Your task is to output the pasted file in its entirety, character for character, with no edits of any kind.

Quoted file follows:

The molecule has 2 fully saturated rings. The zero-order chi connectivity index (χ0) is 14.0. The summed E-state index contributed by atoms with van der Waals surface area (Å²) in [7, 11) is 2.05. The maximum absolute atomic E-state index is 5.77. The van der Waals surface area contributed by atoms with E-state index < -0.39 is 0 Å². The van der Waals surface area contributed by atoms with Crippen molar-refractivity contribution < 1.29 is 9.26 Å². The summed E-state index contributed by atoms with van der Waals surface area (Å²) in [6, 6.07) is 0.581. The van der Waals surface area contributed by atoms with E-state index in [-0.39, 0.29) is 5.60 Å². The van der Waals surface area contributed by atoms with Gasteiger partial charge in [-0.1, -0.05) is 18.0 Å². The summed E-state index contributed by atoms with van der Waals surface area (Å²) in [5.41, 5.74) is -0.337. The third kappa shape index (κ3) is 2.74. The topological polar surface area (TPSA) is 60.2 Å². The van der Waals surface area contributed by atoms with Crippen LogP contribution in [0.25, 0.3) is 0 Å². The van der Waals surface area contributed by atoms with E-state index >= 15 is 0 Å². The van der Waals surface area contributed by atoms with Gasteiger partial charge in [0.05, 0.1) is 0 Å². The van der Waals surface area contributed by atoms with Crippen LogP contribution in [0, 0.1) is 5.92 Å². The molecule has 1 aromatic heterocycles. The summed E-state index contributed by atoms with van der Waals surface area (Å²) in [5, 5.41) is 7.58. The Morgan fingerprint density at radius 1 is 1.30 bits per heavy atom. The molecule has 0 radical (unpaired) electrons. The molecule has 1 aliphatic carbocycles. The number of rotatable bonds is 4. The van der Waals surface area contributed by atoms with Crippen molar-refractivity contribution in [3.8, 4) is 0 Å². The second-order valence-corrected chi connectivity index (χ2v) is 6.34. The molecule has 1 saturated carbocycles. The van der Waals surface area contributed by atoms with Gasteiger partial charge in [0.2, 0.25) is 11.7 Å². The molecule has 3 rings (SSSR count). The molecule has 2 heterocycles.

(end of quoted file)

The molecule has 2 fully saturated rings. The zero-order chi connectivity index (χ0) is 14.0. The summed E-state index contributed by atoms with van der Waals surface area (Å²) in [7, 11) is 2.05. The maximum absolute atomic E-state index is 5.77. The van der Waals surface area contributed by atoms with E-state index < -0.39 is 0 Å². The van der Waals surface area contributed by atoms with Crippen molar-refractivity contribution < 1.29 is 9.26 Å². The summed E-state index contributed by atoms with van der Waals surface area (Å²) in [6, 6.07) is 0.581. The van der Waals surface area contributed by atoms with E-state index in [-0.39, 0.29) is 5.60 Å². The van der Waals surface area contributed by atoms with Gasteiger partial charge in [-0.1, -0.05) is 18.0 Å². The summed E-state index contributed by atoms with van der Waals surface area (Å²) in [5.41, 5.74) is -0.337. The third kappa shape index (κ3) is 2.74. The topological polar surface area (TPSA) is 60.2 Å². The van der Waals surface area contributed by atoms with Crippen LogP contribution in [0.25, 0.3) is 0 Å². The van der Waals surface area contributed by atoms with E-state index >= 15 is 0 Å². The van der Waals surface area contributed by atoms with Gasteiger partial charge in [0.05, 0.1) is 0 Å². The van der Waals surface area contributed by atoms with Crippen LogP contribution in [0, 0.1) is 5.92 Å². The molecule has 1 aromatic heterocycles. The summed E-state index contributed by atoms with van der Waals surface area (Å²) in [5, 5.41) is 7.58. The Morgan fingerprint density at radius 1 is 1.30 bits per heavy atom. The molecule has 0 radical (unpaired) electrons. The molecule has 1 aliphatic carbocycles. The number of rotatable bonds is 4. The van der Waals surface area contributed by atoms with Crippen molar-refractivity contribution in [3.8, 4) is 0 Å². The second-order valence-corrected chi connectivity index (χ2v) is 6.34. The molecule has 1 saturated carbocycles. The van der Waals surface area contributed by atoms with Gasteiger partial charge in [0.2, 0.25) is 11.7 Å². The molecule has 3 rings (SSSR count). The molecule has 2 heterocycles.